In 2009, Apple started putting proprietary screws on iPhones, MacBooks, and other devices. Thirteen years later, it’s finally selling the screwdriver.
After years of pressure from activists, consumers, state legislatures, the Federal Trade Commission, and the Biden administration (as well as a few scandals), Apple has finally relented—at least partially—to the right to repair movement. Starting today, anyone can buy a host of genuine Apple parts and tools from a website called the Self Service Repair Store.
To start, parts for the iPhone 12, 13, and third generation SE are available. Crucially, older model iPhones, including the iPhone 11, which I have and which needs a new screen and new battery, are not currently supported. Only certain repairs are supported at the moment. You can replace the battery, bottom speaker, camera, screen, SIM tray, and Taptic Engine. The prices seem reasonable, and are not wildly more expensive than you’d pay at a third-party repair shop. Apple is also offering a “replaced part return credit” if you send back your broken parts.
Most interestingly and most excitingly, we are finally getting an official look at the repair tools and repair guides that Apple’s own stores and technicians use. Even these tools aren’t outrageously priced. A “heated display removal fixture,” used to take off the screen costs $256.35, which is a lot of money for a single repair but perhaps more reasonable if you’re a small business doing screen replacements every day. Apple is also letting customers rent a giant toolkit for $50, which is a fun idea and is similar to what places like Auto Zone do for car repairs. As iFixit and others have learned, it’s also possible and not that hard to remove an iPhone screen with a $3 suction cup.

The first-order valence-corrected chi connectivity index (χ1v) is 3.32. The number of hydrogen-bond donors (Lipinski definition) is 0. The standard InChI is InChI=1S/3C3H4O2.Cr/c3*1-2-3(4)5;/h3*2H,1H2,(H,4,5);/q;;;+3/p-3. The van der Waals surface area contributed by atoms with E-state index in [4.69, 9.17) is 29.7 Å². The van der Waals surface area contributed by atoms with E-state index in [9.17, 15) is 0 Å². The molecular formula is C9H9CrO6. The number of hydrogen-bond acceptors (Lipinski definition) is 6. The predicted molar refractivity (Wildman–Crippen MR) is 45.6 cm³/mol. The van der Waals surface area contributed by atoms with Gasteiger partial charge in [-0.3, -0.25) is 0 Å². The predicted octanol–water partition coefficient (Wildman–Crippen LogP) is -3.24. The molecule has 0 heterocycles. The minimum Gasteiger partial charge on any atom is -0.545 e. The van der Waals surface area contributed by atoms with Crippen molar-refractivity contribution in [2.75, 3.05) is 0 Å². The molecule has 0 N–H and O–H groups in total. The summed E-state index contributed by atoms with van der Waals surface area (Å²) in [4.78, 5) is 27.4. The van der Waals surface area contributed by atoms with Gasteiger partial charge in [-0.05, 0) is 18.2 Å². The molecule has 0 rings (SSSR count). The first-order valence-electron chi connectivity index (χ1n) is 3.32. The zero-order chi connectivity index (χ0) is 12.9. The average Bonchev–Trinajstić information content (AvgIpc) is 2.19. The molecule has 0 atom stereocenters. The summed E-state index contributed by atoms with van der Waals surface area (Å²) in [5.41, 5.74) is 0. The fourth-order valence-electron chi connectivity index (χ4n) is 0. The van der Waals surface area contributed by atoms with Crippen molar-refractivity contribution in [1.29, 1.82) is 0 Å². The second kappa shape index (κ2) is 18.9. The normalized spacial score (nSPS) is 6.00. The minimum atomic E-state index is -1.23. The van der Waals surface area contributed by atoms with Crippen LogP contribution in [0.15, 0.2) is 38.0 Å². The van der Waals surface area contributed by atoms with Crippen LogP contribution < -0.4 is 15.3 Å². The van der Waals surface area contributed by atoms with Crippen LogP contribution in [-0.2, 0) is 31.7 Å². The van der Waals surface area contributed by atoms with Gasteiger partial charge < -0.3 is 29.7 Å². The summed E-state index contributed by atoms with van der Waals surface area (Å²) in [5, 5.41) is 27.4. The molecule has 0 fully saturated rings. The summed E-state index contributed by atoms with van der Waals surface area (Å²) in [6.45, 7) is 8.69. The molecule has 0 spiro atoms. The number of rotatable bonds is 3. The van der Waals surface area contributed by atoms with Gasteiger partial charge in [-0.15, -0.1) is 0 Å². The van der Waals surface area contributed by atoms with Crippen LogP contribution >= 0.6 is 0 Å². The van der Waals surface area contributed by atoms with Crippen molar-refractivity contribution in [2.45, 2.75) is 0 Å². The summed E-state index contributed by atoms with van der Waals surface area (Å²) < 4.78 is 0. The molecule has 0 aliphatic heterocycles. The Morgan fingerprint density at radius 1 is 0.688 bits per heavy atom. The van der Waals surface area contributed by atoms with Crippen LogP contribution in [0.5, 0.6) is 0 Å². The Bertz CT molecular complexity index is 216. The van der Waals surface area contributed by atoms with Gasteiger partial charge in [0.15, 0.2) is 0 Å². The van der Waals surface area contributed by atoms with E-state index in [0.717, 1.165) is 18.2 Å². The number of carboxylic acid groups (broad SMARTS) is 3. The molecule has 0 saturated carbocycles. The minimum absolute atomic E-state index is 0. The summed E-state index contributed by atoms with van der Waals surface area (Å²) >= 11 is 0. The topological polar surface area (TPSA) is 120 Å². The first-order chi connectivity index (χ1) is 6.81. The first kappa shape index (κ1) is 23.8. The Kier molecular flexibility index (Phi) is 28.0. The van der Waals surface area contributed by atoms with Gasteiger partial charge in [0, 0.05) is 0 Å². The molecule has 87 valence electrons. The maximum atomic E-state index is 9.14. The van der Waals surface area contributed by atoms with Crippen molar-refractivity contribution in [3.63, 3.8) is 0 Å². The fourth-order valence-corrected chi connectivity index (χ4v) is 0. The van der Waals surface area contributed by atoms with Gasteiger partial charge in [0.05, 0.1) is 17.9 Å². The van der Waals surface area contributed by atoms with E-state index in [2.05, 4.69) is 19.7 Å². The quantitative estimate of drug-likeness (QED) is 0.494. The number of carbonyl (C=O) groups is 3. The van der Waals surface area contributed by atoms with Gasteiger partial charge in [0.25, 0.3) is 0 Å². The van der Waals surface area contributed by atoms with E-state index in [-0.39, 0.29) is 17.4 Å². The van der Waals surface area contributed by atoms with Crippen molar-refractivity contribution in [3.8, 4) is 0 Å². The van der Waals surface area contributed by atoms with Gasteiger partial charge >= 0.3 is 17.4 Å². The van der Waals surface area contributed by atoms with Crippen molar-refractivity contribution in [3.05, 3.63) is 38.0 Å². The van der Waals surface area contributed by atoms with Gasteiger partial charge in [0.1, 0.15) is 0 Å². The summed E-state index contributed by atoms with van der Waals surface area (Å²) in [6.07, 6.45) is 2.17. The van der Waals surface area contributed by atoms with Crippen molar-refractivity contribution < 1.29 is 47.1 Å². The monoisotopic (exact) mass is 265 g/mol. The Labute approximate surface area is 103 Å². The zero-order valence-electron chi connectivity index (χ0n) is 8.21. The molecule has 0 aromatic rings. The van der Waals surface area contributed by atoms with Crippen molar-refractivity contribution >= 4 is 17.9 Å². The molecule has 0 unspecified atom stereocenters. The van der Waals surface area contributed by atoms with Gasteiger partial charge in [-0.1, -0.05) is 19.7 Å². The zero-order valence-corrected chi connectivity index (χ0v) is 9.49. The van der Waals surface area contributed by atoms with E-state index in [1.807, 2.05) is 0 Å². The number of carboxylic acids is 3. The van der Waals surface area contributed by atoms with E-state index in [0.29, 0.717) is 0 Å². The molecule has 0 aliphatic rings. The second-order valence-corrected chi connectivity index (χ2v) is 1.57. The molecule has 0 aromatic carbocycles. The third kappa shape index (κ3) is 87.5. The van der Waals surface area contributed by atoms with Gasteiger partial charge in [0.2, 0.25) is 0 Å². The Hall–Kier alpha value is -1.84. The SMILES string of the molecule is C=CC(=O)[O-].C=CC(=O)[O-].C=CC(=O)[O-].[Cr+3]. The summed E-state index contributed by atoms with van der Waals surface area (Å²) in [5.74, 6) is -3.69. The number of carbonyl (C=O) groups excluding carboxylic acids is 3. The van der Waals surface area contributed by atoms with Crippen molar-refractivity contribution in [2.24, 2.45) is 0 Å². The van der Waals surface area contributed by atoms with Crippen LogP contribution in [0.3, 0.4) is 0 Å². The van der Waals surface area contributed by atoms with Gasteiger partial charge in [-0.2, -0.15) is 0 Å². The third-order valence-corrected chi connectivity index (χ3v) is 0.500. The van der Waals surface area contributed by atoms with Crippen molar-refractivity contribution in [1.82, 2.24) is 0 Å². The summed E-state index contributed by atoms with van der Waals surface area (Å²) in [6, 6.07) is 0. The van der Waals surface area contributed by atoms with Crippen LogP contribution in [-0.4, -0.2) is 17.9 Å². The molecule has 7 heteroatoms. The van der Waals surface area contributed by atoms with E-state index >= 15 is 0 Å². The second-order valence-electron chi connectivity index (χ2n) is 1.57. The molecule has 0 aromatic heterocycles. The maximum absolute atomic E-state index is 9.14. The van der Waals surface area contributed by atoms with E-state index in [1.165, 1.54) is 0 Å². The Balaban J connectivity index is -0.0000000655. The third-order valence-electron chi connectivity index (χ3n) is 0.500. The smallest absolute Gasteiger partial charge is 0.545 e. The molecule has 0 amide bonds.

The repair guides are just long PDFs for each device that Apple presumably distributes to its technicians, rather than interactive manuals or videos. This is basically what people have been asking for for years, though—the right to repair movement has simply asked to be provided with the same guides that Apple gives its own employees. We haven’t had time yet to compare these directly to the third-party guides put together by iFixit, but surely DIY repair geeks will spend the next few days looking for differences between Apple’s “official” method and the ways the broader repair community has already learned to fix iPhones.
It’s not all great news, however. As we’ve pointed out before, these corporate-led repair initiatives are not a replacement for right to repair legislation. Apple is voluntarily offering this program and is still setting the terms for which repairs it is willing to sanction and which parts it is willing to sell. It is still “pairing” parts to devices, as iFixit points out in its own blog. This means that consumers need to input their phone’s IMEI number at checkout, and need to use an over-the-air software authentication to validate the part after they’ve done a repair before it will actually work with their phone.
“Requiring parts pairing essentially puts an expiration date on iPhones. When a refurbisher gets a functioning phone with no parts support, there will be no way for them to fully restore a product that needs a display replacement—even if they have an original Apple display from another phone,” iFixit wrote in its blog about the news.
In any case, it’s an exciting day, and a step closer to offering customers the ability to fix the things that they own.
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